Ezra Pound, fully Ezra Weston Loomis Pound

Ezra
Pound, fully Ezra Weston Loomis Pound
1885
1972

American Expatriate Poet and Critic

Author Quotes

And the days are not full enough and the nights are not full enough and life slips by like a field mouse not shaking the grass

Fundamental accuracy of statement is the ONE sole morality of writing.

I have always thought the suicide should bump off at least one swine before taking off for parts unknown.

It is better to present one image in a lifetime than to produce voluminous work.

My pawing over the ancients and semi-ancients has been one struggle to find out what has been done, once and for all, better than it can ever be done again, and to find out what remains for us to do, and plenty does remain, for if we still feel the same emotions as those who launched a thousand ships, it is quite certain that we came on these feelings differently, through different nuances, by different intellectual gradations. Each age has its own abounding gifts yet only some ages transmute them into matters of duration.

Properly, we should read for power. Man reading should be man intensely alive. The book should be a ball of light in one's hand.

The curse of me and my nation is that we always think things can be bettered by immediate action of some sort, any sort rather than no sort.

The serious artist must be as open as nature. Nature does not give all of herself in a paragraph. She is rugged and not set apart into discreet categories.

Utter originality is, of course, out of the question

Your interest is in the bloody loam but what I'm after is the finished product.

And the good writer chooses his words for their 'meaning', but that meaning is not a a set, cut-off thing like the move of knight or pawn on a chess-board. It comes up with roots, with associations, with how and where the word is familiarly used, or where it has been used brilliantly or memorably.

Glance is the enemy of vision.

I have never known anyone worth a damn who wasn't irascible.

It is difficult to write a paradiso when all the superficial indications are that you ought to write an apocalypse. It is obviously much easier to find inhabitants for an inferno or even a purgatorio.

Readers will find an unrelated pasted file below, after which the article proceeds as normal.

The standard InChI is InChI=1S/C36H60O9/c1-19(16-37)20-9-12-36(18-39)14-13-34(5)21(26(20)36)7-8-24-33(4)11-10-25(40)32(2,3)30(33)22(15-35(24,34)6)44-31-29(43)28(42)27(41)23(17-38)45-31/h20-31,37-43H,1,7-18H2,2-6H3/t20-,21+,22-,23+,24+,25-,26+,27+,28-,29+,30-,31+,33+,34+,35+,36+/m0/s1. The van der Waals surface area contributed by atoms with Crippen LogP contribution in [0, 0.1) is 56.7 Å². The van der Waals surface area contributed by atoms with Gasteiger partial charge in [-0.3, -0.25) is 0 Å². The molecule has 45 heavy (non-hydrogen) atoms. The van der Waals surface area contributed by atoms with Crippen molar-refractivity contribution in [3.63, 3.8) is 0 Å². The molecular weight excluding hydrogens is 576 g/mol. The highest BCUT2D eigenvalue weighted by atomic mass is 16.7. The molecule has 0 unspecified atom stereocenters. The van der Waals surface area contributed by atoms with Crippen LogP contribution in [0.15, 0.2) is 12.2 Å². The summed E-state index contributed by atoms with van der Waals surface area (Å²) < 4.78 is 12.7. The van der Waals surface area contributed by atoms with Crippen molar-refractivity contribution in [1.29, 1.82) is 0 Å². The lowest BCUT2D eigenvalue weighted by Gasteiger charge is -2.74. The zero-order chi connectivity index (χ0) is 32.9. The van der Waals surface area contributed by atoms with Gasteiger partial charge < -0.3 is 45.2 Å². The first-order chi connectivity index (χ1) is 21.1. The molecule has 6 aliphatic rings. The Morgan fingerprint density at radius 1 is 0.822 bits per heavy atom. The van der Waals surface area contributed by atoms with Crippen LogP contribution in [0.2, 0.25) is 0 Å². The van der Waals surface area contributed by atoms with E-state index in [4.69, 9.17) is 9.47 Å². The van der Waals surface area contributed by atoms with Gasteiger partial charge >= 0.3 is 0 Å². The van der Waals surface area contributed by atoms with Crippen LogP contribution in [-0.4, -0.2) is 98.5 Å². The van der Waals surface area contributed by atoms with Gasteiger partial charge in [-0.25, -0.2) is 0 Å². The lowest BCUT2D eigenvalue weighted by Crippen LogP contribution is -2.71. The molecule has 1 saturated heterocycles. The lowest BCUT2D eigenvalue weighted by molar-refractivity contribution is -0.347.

My worst mistake was the stupid suburban prejudice of anti-Semitism, all along that spoiled everything.

Religion, oh, just another of those numerous failures resulting from an attempt to popularize art.

The eyes of this dead lady speak to me for here was love, was not to be drowned out. And here desire, not to be kissed away. The eyes of this dead lady speak to me.

The temple is holy because it is not for sale.

Wars are made to make debt.

And we have friends and no butlers.

Gloom and solemnity are entirely out of place in even the most rigorous study of an art originally intended to make glad the heart of man.

I have tried to write Paradise. Do not move. Let the wind speak. That is paradise. Let the Gods forgive what I have made. Let those I love try to forgive what I have made.

It is more than likely that the brain itself is, in origin and development, only a sort of great clot of genital fluid held in suspense or reserved. This hypothesis would explain the enormous content of the brain as a maker or presenter of images.

No good poetry is ever written in a manner twenty years old, for to write in such a manner shows conclusively that the writer thinks from books, convention and cliché, not from real life.

Rhythm must have meaning.

Author Picture
First Name
Ezra
Last Name
Pound, fully Ezra Weston Loomis Pound
Birth Date
1885
Death Date
1972
Bio

American Expatriate Poet and Critic